Contributed over $3 billion to economy
By David Kelly | University Communications
The University of Colorado Denver | Anschutz Medical Campus continues to be a major engine of state growth, creating thousands of jobs, attracting millions in research dollars and contributing over $3 billion to the Colorado economy in FY 2012-13.
The university’s latest economic impact reports, released today, show significant growth in its overall effect on the state economy. In fact, if it were a publicly traded company the university would rank in the top 25 statewide.
“The story of this university is one of perseverance, dedication and continued growth,” said CU Denver | Anschutz Chancellor Don Elliman. “We have a profound impact on our state. Our medical researchers pioneer countless new treatments, our professors are sought after experts on everything from commodities to Alzheimer’s disease and our students receive outstanding value for their tuition dollar.”
Colorado ranks 48th in the nation in per capita state funding for higher education, receiving just 6 percent of its total revenue from the state.
“Even though the university receives such a small percentage of its overall campus funding from the state, it is an absolutely critical source of funding for us,” said Jeffrey Parker, vice-chancellor for administration and finance. “That funding is a key financial foundation of the university’s academic and administrative programs.”
The state also supports student financial aid – $7.3 million in FY 2012-13 – which helps keep tuition affordable for Colorado residents.
“We can’t go it alone,” Parker said, “especially CU Anschutz, which has limited student enrollment and constraints on its tuition generating ability. Without state funding those programs could not continue.”
The report, prepared by the university with economic modeling from Sammons Consulting LLC, showed its contribution to the economy rose from $2.65 billion in FY 2009-10 to $3.3 billion for FY 2012-13.
The employment impact increased from 24,000 jobs to 29,374. That includes direct employment of faculty, staff, residents and student workers along with indirect support from thousands of other jobs. University sales and earnings contributed an estimated $42 million in combined sales and income taxes in FY 2012-13.
Numbers aside, CU Denver | Anschutz has ramped up efforts to graduate students into high paying jobs also benefitting the economy. It stresses hands-on learning and produces more students with advanced degrees than any other public institution in Colorado.
A 2013 study showed that CU Denver | Anschutz graduates with a bachelor’s degree had a median first-year salary of $43,804 while those with a master’s had a median first-year income of $55,605. Graduates with doctorates or other professional degrees earned $85,772.
The economic impacts extended to the university’s broad array of service learning programs which enrich the health and overall quality of life in Denver and throughout Colorado. For example, the Urban Citizen Program in the College of Liberal Arts and Sciences connects students with projects aimed at poverty, housing, diversity, education, crime and immigration. Students average 600-800 hours of community service and in many cases the city is their classroom.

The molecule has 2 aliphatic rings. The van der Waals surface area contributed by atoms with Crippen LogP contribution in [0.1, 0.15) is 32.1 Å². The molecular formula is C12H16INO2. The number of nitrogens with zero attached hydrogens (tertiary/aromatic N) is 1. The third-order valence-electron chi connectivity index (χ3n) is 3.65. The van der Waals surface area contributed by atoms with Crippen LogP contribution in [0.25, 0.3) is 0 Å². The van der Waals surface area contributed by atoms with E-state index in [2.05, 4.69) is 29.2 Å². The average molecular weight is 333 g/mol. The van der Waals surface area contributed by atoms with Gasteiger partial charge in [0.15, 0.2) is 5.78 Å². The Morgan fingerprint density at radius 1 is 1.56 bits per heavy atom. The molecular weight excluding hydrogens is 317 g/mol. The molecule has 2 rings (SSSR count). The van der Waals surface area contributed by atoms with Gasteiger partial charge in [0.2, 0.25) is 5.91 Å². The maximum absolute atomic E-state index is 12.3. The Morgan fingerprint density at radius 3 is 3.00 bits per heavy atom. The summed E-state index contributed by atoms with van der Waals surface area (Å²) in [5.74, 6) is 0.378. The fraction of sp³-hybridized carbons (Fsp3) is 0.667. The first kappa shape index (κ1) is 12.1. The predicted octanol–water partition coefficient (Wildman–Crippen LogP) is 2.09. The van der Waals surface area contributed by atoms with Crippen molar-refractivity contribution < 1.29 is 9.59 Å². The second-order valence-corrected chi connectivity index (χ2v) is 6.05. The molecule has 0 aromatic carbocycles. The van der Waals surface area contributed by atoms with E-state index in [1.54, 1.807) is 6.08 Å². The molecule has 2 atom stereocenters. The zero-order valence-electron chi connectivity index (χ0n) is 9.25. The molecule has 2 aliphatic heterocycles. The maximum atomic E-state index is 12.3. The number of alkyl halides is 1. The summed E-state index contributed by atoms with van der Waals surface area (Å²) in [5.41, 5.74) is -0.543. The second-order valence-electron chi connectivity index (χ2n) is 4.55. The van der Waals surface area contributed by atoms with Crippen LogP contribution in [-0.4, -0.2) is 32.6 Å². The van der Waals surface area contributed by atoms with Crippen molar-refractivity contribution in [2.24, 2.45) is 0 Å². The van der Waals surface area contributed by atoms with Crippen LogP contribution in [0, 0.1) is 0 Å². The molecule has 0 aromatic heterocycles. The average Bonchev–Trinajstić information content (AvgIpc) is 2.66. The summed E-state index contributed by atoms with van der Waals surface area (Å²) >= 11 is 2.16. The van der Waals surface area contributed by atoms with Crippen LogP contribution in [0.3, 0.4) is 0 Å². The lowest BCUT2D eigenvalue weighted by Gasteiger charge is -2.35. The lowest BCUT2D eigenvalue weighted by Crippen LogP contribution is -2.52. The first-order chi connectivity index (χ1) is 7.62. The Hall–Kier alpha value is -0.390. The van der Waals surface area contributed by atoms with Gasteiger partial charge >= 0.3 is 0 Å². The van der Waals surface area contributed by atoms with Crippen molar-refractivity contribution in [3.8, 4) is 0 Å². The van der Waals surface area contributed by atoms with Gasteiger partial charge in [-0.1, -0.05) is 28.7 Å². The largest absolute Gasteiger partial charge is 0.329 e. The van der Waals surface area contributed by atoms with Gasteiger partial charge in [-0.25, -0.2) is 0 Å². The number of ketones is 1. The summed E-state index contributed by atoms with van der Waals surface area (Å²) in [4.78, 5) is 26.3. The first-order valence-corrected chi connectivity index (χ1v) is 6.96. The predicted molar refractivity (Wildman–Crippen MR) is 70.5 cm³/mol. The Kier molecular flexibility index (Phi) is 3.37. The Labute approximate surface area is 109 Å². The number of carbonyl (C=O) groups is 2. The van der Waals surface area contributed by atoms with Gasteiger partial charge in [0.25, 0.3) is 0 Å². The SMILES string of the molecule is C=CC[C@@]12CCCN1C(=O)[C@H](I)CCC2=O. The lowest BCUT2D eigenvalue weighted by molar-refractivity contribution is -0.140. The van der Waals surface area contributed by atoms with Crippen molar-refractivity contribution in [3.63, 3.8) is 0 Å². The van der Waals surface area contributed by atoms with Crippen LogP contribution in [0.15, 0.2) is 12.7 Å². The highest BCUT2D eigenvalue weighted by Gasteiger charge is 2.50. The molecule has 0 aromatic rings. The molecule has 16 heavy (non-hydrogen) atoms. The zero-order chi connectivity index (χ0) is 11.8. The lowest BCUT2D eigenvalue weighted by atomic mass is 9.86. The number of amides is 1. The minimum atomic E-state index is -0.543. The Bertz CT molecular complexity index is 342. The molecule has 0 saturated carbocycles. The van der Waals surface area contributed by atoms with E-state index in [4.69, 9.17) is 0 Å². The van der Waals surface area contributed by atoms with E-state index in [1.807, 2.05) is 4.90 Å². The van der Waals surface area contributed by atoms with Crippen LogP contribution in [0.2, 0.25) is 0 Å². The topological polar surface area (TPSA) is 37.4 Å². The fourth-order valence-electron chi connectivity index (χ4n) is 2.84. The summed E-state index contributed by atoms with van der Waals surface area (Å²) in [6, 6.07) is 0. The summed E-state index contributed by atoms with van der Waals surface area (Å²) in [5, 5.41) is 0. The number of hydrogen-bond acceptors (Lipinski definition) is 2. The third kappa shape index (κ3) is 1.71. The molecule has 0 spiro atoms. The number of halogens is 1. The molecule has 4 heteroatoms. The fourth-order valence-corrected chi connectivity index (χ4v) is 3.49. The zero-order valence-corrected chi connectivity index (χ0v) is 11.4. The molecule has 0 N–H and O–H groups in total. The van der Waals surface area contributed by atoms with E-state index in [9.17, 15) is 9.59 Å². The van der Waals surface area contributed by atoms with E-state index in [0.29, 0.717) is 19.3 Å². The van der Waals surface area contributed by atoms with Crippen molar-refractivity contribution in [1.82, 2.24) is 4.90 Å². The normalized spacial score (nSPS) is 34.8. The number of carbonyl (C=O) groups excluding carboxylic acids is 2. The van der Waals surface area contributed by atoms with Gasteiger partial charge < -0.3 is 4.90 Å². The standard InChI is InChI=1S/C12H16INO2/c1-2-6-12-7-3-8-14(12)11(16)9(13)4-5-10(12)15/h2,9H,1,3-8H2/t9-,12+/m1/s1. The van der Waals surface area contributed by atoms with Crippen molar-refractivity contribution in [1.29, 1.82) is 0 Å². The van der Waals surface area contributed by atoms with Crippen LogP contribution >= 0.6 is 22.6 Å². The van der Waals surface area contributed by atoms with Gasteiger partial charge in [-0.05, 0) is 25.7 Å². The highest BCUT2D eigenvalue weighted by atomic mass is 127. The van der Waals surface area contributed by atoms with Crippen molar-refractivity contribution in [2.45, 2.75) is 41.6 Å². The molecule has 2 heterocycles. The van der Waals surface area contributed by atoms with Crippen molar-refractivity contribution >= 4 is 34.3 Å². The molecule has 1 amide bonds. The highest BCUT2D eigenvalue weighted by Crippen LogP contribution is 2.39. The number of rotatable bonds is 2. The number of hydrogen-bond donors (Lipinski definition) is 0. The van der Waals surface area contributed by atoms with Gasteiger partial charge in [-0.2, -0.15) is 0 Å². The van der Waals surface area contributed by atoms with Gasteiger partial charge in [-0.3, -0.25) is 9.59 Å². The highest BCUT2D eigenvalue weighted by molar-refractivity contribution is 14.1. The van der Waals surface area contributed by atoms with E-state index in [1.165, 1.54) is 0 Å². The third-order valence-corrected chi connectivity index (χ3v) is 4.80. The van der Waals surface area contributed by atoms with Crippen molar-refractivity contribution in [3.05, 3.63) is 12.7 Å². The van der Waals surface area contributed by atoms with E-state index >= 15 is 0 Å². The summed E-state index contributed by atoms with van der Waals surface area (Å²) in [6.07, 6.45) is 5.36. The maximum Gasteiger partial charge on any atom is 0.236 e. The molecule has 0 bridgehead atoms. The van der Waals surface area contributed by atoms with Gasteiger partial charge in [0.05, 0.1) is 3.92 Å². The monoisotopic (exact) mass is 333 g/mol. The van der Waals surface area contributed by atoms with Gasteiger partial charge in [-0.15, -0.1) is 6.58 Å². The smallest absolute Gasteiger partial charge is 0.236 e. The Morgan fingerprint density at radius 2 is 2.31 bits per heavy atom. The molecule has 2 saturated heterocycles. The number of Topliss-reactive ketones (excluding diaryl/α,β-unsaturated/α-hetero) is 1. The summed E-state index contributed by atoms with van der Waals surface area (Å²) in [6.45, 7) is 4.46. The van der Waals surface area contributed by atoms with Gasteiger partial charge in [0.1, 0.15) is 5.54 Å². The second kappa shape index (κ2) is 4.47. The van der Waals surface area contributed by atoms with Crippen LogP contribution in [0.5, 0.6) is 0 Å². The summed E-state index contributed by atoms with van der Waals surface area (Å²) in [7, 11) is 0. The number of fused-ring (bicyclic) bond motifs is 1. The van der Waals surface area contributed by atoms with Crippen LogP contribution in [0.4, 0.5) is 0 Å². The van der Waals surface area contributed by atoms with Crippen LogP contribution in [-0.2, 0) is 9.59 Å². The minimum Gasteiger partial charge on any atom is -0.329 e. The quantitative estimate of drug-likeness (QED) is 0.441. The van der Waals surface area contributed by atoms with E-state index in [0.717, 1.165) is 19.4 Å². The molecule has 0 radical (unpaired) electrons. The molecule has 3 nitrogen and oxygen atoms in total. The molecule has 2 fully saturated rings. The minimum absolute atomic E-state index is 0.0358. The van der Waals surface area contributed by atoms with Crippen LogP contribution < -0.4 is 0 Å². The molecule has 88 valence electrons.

The School of Public Health working with Children’s Hospital Colorado has built a state-of-the-art medical center in Guatemala with students, doctors and researchers now rotating through. The university is also home to 100 centers and institutes conducting research, advocacy and providing medical care which contribute to the overall economic impact of the university.
Each campus impacted the Colorado economy in its own way.
CU Anschutz had a direct impact of $2.6 billion. That’s up from a $2.05 billion in 2009-10. It also supported 21,954 jobs compared to 17,800 jobs in 2009-10. Despite tight budgets, CU Anschutz keeps expanding. A new $36.7 million science building broke ground last April and is slated for completion in 2015.
And the campus remains a research leader. In FY 2012-13, 27 patents were granted, 114 inventions unveiled and four start-up companies launched. Last year, over half of all licenses for CU Anschutz technology were given to companies in Colorado.
“In these times of shrinking budgets it is vital that the people of Colorado understand the enormous economic, medical, social and educational benefits that our university brings to the state,” said Lilly Marks, vice president of health affairs and executive vice chancellor of the Anschutz Medical Campus. “It’s an incredible story and one that needs to be told.”
CU Denver saw a state economic impact of $720 million in FY 2012-13, up from $604 million in FY 2009-10. Its total employment impact was 7,420 jobs, compared to 6,300 in the last report.
The university is home to seven schools and colleges and confers more master’s degrees than any other public institution of higher learning in the state. Some 73 percent of alumni remain in Colorado, increasing the university’s impact.
The economic impact reports are based on university and student spending. The expenditures were taken from the university’s financial records and estimated student spending based on annual housing, transportation and living expenses.